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Viral clearance is associated with improved insulin resistance in genotype 1 chronic hepatitis C but not genotype 2/3
  1. Alexander J Thompson1,
  2. Keyur Patel1,
  3. Wan-Long Chuang2,
  4. Eric J Lawitz3,
  5. Maribel Rodriguez-Torres4,
  6. Vinod K Rustgi5,
  7. Robert Flisiak6,
  8. Stephen Pianko7,
  9. Moises Diago8,
  10. Sanjeev Arora9,
  11. Graham R Foster10,
  12. Michael Torbenson11,
  13. Yves Benhamou12,
  14. David R Nelson13,
  15. Mark S Sulkowski11,
  16. Stefan Zeuzem14,
  17. Erik Pulkstenis15,
  18. G Mani Subramanian15,
  19. John G McHutchison1,
  20. for the ACHIEVE-1 and ACHIEVE-2/3 Study Teams*
  1. 1Duke Clinical Research Institute, Duke University Medical Center, Durham, North Carolina, USA
  2. 2Kaohsiung Medical University Hospital, Kaohsiung Medical University, Kaohsiung, Taiwan
  3. 3Alamo Medical Research, San Antonio, Texas, USA
  4. 4Fundación de Investigación de Diego, Santurce, Puerto Rico, USA
  5. 5Metropolitan Research, Fairfax, Virginia, USA
  6. 6Medical University of Bialystok, Bialystok, Poland
  7. 7Monash Medical Centre, Clayton, Victoria, Australia
  8. 8Hospital Quiron de Valencia, Barcelona, Spain
  9. 9University of New Mexico, Albuquerque, USA
  10. 10Queen Mary University of London, and Barts and The London NHS Trust, London, UK
  11. 11Johns Hopkins Center for Viral Hepatitis, Baltimore, Maryland, USA
  12. 12Hôpital Pitié-Salpêtrière, Paris, France
  13. 13University of Florida, Gainesville, Florida, USA
  14. 14J W Goethe University Hospital, Frankfurt, Germany
  15. 15Human Genome Sciences Inc, Rockville, Maryland, USA
  1. Correspondence to Alexander J Thompson, Duke Clinical Research Institute, Duke University Medical Center, P O Box 17969, Durham, NC 27715, USA; alexander.thompson{at}svhm.org.au

Abstract

Objectives Genotype-specific associations between hepatitis C virus (HCV) and insulin resistance (IR) have been described, but a causal relationship remains unclear. This study investigated the association between a sustained virological response (SVR) and IR after chronic HCV therapy.

Methods 2255 treatment-naive patients with chronic HCV genotype 1 or 2/3 were enrolled in two phase 3 trials of albinterferon alpha-2b versus pegylated interferon alpha-2a for 48 or 24 weeks, respectively. IR was measured before treatment and 12 weeks after treatment using homeostasis model assessment (HOMA)-IR.

Results Paired HOMA-IR measurements were available in 1038 non-diabetic patients (497 with genotype 1; 541 with genotype 2/3). At baseline the prevalence of HOMA-IR >3 was greater in patients with genotype 1 than 2/3 (33% vs 27%; p=0.048). There was a significant reduction in the prevalence of IR in patients with genotype 1 achieving SVR (δ 10%; p<0.001), but not in genotype 1 non-responders or those with genotype 2/3. Multivariate analysis indicated that SVR was associated with a significant reduction in mean HOMA-IR in patients with genotype 1 (p=0.004), but not in those with genotype 2/3, which was independent of body mass index, alanine transaminase, γ-glutamyl transpeptidase and lipid level changes.

Conclusions SVR is associated with a reduction in HOMA-IR in patients with HCV genotype 1 but not in those with genotype 2/3. Genotype 1 may have a direct effect on the development of IR, independent of host metabolic factors, and may be partially reversed by viral eradication.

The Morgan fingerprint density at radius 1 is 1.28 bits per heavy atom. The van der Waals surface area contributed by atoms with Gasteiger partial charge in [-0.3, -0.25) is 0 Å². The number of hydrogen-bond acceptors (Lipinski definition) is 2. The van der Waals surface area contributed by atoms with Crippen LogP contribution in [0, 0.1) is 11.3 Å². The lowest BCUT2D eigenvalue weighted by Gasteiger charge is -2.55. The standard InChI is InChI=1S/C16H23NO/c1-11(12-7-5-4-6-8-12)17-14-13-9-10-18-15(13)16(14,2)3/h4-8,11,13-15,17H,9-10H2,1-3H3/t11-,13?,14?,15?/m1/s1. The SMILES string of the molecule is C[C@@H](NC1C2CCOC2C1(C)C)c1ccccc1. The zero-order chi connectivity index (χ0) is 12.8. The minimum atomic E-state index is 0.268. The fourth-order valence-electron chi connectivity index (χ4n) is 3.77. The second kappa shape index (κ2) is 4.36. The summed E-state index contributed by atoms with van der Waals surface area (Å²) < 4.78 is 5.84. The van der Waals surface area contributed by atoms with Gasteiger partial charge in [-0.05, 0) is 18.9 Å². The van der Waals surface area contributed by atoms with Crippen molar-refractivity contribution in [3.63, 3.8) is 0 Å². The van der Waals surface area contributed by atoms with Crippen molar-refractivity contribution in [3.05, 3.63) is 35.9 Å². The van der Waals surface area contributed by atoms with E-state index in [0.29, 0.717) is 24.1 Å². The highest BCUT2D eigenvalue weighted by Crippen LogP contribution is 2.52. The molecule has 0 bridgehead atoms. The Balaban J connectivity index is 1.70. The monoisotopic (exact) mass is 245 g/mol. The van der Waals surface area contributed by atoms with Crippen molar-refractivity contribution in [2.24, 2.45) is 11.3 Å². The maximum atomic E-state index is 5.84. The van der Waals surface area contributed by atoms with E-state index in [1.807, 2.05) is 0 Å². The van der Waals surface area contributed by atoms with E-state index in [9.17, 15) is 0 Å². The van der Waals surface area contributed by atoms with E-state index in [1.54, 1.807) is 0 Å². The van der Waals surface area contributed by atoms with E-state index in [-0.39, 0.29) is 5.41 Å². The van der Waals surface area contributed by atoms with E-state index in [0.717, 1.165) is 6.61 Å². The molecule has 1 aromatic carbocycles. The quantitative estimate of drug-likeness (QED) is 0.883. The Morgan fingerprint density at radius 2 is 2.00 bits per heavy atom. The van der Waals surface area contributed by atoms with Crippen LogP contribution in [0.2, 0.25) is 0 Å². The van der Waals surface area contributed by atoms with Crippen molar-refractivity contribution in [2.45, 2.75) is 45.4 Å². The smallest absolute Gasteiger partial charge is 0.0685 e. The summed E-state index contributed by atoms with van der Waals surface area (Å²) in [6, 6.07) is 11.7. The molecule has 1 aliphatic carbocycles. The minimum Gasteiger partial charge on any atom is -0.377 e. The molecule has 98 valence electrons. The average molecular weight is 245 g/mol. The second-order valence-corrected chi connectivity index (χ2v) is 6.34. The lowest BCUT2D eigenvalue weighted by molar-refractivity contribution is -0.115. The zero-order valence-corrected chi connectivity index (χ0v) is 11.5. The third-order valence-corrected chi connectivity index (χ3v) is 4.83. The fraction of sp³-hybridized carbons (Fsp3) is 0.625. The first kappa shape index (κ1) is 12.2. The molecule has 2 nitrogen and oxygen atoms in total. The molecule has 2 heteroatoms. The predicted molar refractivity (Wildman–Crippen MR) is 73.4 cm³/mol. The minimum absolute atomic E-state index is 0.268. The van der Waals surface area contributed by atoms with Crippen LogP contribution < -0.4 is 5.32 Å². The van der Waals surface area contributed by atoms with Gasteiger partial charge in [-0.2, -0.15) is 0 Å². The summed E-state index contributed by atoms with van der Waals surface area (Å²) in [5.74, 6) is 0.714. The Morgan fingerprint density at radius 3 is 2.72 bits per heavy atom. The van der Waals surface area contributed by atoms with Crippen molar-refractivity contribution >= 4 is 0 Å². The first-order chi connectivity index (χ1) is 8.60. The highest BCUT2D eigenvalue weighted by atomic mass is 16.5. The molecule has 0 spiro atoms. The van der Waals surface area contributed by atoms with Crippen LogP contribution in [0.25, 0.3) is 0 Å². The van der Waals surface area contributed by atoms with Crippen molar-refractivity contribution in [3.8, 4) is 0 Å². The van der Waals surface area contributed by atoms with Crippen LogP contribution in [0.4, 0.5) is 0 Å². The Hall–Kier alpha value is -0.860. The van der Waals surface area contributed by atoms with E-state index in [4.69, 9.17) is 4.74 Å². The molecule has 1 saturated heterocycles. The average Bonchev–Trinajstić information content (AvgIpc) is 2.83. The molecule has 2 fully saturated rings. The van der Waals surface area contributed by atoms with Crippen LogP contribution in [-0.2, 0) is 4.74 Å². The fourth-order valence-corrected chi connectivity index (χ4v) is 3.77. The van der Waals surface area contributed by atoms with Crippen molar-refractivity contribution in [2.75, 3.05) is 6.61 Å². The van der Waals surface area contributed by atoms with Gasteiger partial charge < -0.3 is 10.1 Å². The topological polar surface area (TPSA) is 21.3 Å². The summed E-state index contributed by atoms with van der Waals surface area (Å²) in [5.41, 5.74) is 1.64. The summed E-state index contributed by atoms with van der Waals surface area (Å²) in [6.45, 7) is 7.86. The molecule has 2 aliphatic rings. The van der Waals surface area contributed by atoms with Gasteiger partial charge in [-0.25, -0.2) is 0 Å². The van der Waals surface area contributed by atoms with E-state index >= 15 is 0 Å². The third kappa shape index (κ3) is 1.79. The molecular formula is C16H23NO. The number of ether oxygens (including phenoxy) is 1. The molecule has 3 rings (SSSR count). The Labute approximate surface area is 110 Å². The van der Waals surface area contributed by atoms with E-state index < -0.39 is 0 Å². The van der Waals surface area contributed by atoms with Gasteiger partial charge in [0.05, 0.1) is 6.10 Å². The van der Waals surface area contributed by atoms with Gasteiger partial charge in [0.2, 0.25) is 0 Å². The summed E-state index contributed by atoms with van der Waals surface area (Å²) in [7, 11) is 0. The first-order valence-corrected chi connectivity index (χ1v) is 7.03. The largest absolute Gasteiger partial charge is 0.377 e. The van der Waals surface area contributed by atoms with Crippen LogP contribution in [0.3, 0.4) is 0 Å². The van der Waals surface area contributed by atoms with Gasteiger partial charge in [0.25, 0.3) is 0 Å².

• ACHIEVE
  • albinterferon alpha-2b
  • hepatitis C virus
  • insulin resistance
  • sustained virologic response
  • diabetes mellitus
  • HCV
  • interferon

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Footnotes

  • * A complete list of the ACHIEVE-1 and -2/3 investigators appears in online appendix 1

  • Funding This study was supported by Human Genome Sciences Inc, Rockville, Maryland, USA and Novartis Pharma AG, Basel, Switzerland. Geoff Marx of BioScience Communications, New York, New York, provided editorial assistance supported by HGS and Novartis. The parent study from which data were collected for this analysis was funded by Human Genome Sciences Inc and Novartis.

  • Competing interests AJT received funding support from the Duke Clinical Research Institute, the National Health and Medical Research Council of Australia and the Gastroenterology Society of Australia. EJL has received research grants from Human Genome Sciences (HGS), Hoffman-LaRoche Inc, Nutley, New Jersey, and Novartis. MR-T has received research grants from Novartis and Roche and is a consultant to Roche. VKR is a consultant for HGS and Novartis. RF is a consultant for HGS. SP is a consultant for, advises and is on the speakers' bureau of HGS, Novartis and Roche. SA has received research support from and is a consultant to HGS. GRF has received funding from Novartis and Roche. YB has received grant support from and has contributed to clinical trials, is a member of speakers' bureaus and has consulted for HGS, Novartis and Roche. DRN has received research support from and is a consultant to HGS. MSS is a consultant for HGS and Novartis. SZ has received consulting fees from HGS, Novartis and Roche and lecture fees from Novartis and Roche. EP and GMS are employees of and own stock in HGS. JGMcH has received research grants from and is a consultant to HGS, Novartis and Roche. No other potential conflicts of interest relevant to this article were reported.

  • Ethics approval This study was approved by the institutional review board of each participating site (represented by each of the authors contained in appendix 1) and informed consent was obtained from each patient.

  • Provenance and peer review Not commissioned; externally peer reviewed.

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